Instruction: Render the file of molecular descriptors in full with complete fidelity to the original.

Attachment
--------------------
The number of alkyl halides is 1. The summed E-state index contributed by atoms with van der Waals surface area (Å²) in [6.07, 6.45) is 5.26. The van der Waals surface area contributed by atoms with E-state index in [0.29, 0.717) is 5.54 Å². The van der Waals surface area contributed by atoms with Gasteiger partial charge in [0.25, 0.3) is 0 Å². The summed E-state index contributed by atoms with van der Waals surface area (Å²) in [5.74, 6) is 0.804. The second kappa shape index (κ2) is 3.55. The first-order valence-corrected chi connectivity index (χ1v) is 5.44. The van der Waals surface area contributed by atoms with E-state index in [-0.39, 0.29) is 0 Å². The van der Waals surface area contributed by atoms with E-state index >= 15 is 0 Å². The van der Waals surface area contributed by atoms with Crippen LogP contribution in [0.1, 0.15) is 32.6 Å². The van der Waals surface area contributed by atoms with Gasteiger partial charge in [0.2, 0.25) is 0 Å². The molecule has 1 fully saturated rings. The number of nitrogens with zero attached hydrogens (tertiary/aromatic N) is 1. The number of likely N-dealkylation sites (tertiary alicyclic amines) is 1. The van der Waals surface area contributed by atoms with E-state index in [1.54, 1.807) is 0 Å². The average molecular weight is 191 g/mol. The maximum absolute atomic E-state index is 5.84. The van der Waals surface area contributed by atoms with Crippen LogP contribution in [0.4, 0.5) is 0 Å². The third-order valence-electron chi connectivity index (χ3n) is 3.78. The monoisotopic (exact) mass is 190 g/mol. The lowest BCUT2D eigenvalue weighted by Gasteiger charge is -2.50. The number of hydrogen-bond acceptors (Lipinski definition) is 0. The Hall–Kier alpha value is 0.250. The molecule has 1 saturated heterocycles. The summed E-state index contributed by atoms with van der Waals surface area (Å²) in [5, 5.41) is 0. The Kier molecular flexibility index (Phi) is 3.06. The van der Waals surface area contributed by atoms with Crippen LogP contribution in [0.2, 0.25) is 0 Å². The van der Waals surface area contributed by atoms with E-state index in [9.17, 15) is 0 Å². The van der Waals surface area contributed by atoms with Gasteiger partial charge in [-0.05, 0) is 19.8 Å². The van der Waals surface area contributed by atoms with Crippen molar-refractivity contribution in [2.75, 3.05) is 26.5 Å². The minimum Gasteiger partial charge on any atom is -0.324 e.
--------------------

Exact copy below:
The number of alkyl halides is 1. The summed E-state index contributed by atoms with van der Waals surface area (Å²) in [6.07, 6.45) is 5.26. The van der Waals surface area contributed by atoms with E-state index in [0.29, 0.717) is 5.54 Å². The van der Waals surface area contributed by atoms with Gasteiger partial charge in [0.25, 0.3) is 0 Å². The summed E-state index contributed by atoms with van der Waals surface area (Å²) in [5.74, 6) is 0.804. The second kappa shape index (κ2) is 3.55. The first-order valence-corrected chi connectivity index (χ1v) is 5.44. The van der Waals surface area contributed by atoms with E-state index in [-0.39, 0.29) is 0 Å². The van der Waals surface area contributed by atoms with E-state index >= 15 is 0 Å². The van der Waals surface area contributed by atoms with Crippen LogP contribution in [0.1, 0.15) is 32.6 Å². The van der Waals surface area contributed by atoms with Gasteiger partial charge in [0.2, 0.25) is 0 Å². The molecule has 1 fully saturated rings. The number of nitrogens with zero attached hydrogens (tertiary/aromatic N) is 1. The number of likely N-dealkylation sites (tertiary alicyclic amines) is 1. The van der Waals surface area contributed by atoms with E-state index in [1.54, 1.807) is 0 Å². The average molecular weight is 191 g/mol. The maximum absolute atomic E-state index is 5.84. The van der Waals surface area contributed by atoms with Crippen LogP contribution in [0.4, 0.5) is 0 Å². The third-order valence-electron chi connectivity index (χ3n) is 3.78. The monoisotopic (exact) mass is 190 g/mol. The lowest BCUT2D eigenvalue weighted by Gasteiger charge is -2.50. The number of hydrogen-bond acceptors (Lipinski definition) is 0. The Hall–Kier alpha value is 0.250. The molecule has 1 saturated heterocycles. The summed E-state index contributed by atoms with van der Waals surface area (Å²) in [5, 5.41) is 0. The Kier molecular flexibility index (Phi) is 3.06. The van der Waals surface area contributed by atoms with Crippen LogP contribution in [0.2, 0.25) is 0 Å². The van der Waals surface area contributed by atoms with E-state index in [9.17, 15) is 0 Å². The van der Waals surface area contributed by atoms with Gasteiger partial charge in [-0.05, 0) is 19.8 Å². The van der Waals surface area contributed by atoms with Crippen molar-refractivity contribution in [2.75, 3.05) is 26.5 Å². The minimum Gasteiger partial charge on any atom is -0.324 e.